Along with programming, the moves to improve digital competence will also include teaching kids how to differentiate between reliable and unreliable sources, a subject that has been particularly hot in Sweden as of late, with everyone from comic book hero Bamse to the King emphasizing the importance of source criticism.
"There has been some naivety when it comes to the information society. An idea that all knowledge is just a short click away and we don't need to know as much as we needed to before," Fridolin explained.
"It's the exact opposite: we need basic knowledge in reading, writing and numeracy so we can’t be tricked, but we also need to advance our criticism of sources to the same level as we previously taught students about scientific theory for example. You already need to have your first taste of this today at about the age of ten."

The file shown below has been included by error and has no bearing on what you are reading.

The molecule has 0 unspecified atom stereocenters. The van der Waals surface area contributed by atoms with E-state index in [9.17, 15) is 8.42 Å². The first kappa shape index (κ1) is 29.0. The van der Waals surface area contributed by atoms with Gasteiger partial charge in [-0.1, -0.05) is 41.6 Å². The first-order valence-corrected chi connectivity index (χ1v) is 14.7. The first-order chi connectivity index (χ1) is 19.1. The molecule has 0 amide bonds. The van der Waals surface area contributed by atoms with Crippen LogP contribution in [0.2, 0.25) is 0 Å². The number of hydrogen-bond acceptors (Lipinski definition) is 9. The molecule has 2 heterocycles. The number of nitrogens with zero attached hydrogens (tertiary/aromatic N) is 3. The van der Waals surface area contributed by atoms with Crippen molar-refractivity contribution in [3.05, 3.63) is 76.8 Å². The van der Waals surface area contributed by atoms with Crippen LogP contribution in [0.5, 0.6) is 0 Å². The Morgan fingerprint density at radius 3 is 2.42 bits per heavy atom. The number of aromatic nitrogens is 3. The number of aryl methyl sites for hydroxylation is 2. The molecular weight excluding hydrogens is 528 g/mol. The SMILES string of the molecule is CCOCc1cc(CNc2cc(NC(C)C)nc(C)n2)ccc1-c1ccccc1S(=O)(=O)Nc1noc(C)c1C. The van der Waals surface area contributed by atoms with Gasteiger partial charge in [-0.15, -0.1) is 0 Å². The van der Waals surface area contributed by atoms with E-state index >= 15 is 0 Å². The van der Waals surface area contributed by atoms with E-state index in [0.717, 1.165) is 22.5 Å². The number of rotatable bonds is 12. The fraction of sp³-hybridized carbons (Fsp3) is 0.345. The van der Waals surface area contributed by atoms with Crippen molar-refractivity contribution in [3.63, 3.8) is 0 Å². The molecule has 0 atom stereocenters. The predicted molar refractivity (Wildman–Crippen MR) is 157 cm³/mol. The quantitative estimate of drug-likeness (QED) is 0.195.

A multitude of sources is a reality of the modern digital age, the education minister added, so it is important to prepare kids to identify trustworthy outlets.
"You need to know what you can trust, what the difference between a serious media outlet and a propaganda site is. And how certain can you be that your image of the truth is formed from facts, and not someone who wants you to think about things in a certain way?”
Well I think we should prioritize this in America as well.
The idiots who believe, and share, fake news really fucked us up in this last election and educating future generations to avoid a similar outcome seems like it should be a priority.
And while we are at it perhaps we could offer online classes to those currently of voting age as well.
After all the Trump voters are still out there, waiting to manipulated in the next election cycle as well.